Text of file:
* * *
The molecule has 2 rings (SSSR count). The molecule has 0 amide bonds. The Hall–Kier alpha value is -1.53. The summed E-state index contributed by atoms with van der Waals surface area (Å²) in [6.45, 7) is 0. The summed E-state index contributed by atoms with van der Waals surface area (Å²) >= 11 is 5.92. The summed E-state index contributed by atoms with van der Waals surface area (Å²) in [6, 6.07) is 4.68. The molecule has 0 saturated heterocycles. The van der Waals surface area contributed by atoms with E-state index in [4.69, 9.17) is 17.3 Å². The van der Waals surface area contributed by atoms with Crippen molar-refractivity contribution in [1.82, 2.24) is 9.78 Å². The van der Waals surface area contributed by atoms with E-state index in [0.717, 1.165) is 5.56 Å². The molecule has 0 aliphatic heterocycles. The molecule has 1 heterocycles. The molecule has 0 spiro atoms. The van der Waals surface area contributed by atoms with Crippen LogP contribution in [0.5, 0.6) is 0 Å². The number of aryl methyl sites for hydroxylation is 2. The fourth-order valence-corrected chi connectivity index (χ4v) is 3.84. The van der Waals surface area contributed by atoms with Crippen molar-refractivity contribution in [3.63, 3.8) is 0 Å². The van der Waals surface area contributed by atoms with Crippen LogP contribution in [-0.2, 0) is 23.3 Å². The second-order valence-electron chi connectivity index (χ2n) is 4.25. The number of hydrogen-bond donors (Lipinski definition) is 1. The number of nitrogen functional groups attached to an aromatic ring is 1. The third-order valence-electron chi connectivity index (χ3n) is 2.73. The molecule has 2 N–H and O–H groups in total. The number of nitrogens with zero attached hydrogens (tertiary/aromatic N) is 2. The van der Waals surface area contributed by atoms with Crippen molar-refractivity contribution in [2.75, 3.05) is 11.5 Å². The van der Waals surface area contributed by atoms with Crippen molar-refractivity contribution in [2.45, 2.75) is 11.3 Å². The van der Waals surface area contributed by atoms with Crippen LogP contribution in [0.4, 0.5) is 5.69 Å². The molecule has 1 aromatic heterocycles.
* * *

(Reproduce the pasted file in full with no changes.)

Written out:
The molecule has 2 rings (SSSR count). The molecule has 0 amide bonds. The Hall–Kier alpha value is -1.53. The summed E-state index contributed by atoms with van der Waals surface area (Å²) in [6.45, 7) is 0. The summed E-state index contributed by atoms with van der Waals surface area (Å²) >= 11 is 5.92. The summed E-state index contributed by atoms with van der Waals surface area (Å²) in [6, 6.07) is 4.68. The molecule has 0 saturated heterocycles. The van der Waals surface area contributed by atoms with E-state index in [4.69, 9.17) is 17.3 Å². The van der Waals surface area contributed by atoms with Crippen molar-refractivity contribution in [1.82, 2.24) is 9.78 Å². The van der Waals surface area contributed by atoms with E-state index in [0.717, 1.165) is 5.56 Å². The molecule has 0 aliphatic heterocycles. The molecule has 1 heterocycles. The molecule has 0 spiro atoms. The van der Waals surface area contributed by atoms with Crippen LogP contribution in [0.5, 0.6) is 0 Å². The number of aryl methyl sites for hydroxylation is 2. The fourth-order valence-corrected chi connectivity index (χ4v) is 3.84. The van der Waals surface area contributed by atoms with Crippen molar-refractivity contribution in [3.63, 3.8) is 0 Å². The van der Waals surface area contributed by atoms with Crippen LogP contribution in [-0.2, 0) is 23.3 Å². The second-order valence-electron chi connectivity index (χ2n) is 4.25. The number of hydrogen-bond donors (Lipinski definition) is 1. The number of nitrogen functional groups attached to an aromatic ring is 1. The third-order valence-electron chi connectivity index (χ3n) is 2.73. The molecule has 2 N–H and O–H groups in total. The number of nitrogens with zero attached hydrogens (tertiary/aromatic N) is 2. The van der Waals surface area contributed by atoms with Crippen molar-refractivity contribution in [2.75, 3.05) is 11.5 Å². The van der Waals surface area contributed by atoms with Crippen molar-refractivity contribution in [2.45, 2.75) is 11.3 Å². The van der Waals surface area contributed by atoms with Crippen LogP contribution in [0.4, 0.5) is 5.69 Å². The molecule has 1 aromatic heterocycles.